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The Battalion

The Student News Site of Texas A&M University - College Station

The Battalion

The Student News Site of Texas A&M University - College Station

The Battalion

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Going beyond the classroom

Civil+engineering+senior+Geoffrey+Giannone%26%23160%3Bhad+an+internship+as+a+materials+engineering+intern+for+Terracon%2C+an+engineering+firm+based+out+of+Olathe%2C+Kansas.
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Civil engineering senior Geoffrey Giannone had an internship as a materials engineering intern for Terracon, an engineering firm based out of Olathe, Kansas.

From exploring high-rise construction sites to working in Sen. John McCain’s office, Aggies dedicated their summers to unforgettable internships around the country.
Beginning May 2018, civil engineering senior Geoffrey Giannone, mechanical engineering senior Stanley Tong and agriculture communications and journalism graduate Taylor Rogers left home and settled into intern programs to form a unique understanding of their future and gain exposure to prospective careers.
Giannone was a materials engineering intern at the consulting engineering firm Terracon. Giannone’s day would begin with observing construction sites in Austin.
“One day during a 50 feet deep drilling operation, I was able to obtain a sample of the volcanic sediment from beneath Austin called Pilot Knob,” Giannone said. “My favorite memory was definitely getting to go to the top of the Independent, the tallest residential building west of the Mississippi River. You have to ride on a buck hoist, which is a temporary elevator on the outside of the building.”
In three months, Giannone said he realized he had a real affinity for structural design.
“I have a whole new appreciation for construction and materials consulting,” Giannone said. “It definitely showed me what all goes into building everything you see around you, and I feel like this information could make me a much better designer.”
Surrounded by innovative technology, Tong worked at Toyota Motor North America in Plano.
“I got to see and do some stuff with a few really cool cars that haven’t been released yet,” Tong said. “The campus reminds me very much of the new Zachry building. There was a super nice two story gym with a rock wall, a Japanese snack store, five Starbuckses, a Walmart with a functional pharmacy, a small museum and a bunch more. I was really blown away by the campus.”
Compared to manufacturing environments, Tong said the corporate lifestyle allowed for a new and transformative perspective.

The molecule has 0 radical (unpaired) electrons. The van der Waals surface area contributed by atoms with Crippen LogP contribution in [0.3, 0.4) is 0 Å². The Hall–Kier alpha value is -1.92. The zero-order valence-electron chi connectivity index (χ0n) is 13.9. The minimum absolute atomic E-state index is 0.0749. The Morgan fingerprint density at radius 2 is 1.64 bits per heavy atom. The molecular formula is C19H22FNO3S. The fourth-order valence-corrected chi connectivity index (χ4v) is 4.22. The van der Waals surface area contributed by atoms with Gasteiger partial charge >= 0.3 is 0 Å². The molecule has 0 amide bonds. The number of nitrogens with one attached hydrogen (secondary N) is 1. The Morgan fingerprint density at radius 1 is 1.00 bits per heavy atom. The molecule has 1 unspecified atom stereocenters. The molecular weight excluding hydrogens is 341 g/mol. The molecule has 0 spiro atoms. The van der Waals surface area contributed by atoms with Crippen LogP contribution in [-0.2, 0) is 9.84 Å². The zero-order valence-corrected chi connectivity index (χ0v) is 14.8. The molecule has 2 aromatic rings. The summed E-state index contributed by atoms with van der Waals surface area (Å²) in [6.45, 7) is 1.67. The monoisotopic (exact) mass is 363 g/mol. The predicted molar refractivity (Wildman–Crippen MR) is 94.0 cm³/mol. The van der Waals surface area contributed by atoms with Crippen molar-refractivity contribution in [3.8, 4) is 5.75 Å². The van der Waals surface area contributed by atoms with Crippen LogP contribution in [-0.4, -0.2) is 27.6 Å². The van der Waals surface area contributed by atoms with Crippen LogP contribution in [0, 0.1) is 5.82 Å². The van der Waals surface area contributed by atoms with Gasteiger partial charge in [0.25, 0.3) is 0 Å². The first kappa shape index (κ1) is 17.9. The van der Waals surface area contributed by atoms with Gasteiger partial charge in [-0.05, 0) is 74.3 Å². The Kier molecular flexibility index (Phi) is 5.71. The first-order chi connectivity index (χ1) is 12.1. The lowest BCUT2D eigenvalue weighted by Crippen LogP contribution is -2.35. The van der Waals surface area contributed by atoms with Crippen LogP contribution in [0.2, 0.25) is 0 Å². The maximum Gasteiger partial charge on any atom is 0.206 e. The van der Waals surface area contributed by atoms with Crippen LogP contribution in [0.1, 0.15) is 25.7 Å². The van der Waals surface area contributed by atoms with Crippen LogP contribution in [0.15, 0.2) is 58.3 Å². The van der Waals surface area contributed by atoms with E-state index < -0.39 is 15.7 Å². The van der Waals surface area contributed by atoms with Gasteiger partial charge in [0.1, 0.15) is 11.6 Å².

“My favorite memory was getting all four of my designs signed off for fabrication [and] purchasing by senior management,” Tong said.
Building on her innate interest for politics, Rogers was part of the final intern cohort for McCain in Washington, D.C. From serving coffee to giving a tour to an Australian diplomat, Rogers said every part of her internship was integral and momentous to her experience.
“Interns are definitely at the bottom of the barrel, but I didn’t care,” Rogers said. “We answered phone calls from constituents and we got some crazy callers. We really got a taste of what it was like to work for the public. McCain’s policy was that every piece of mail and every phone call would be answered. He was adamant in knowing that he was there to serve the people.”
According to Rogers, the interns attended a lecture series with guest speakers such as Ben Carson, FBI director Christopher Wray and Supreme Court justices Ruth Bader Ginsburg and Elena Kagan.
“There was a moment when I was sitting in on a meeting with the assistant director of the department of agriculture from Vietnam,” Rogers said. “I was just sitting there in that room, and I realized that this is where it’s all happening. Why would you want to be anywhere else when you can be a part of the conversation that is changing laws and regulations for the country? It was an ‘aha’ moment.”
Rogers said her experience in McCain’s office provided immense perspective.
“I realized what it means to work on the hill, what an honor it is, and what it means to walk through the halls every day and know what history happened there,” Rogers said. “If walls could talk, what amazing things would be said.”

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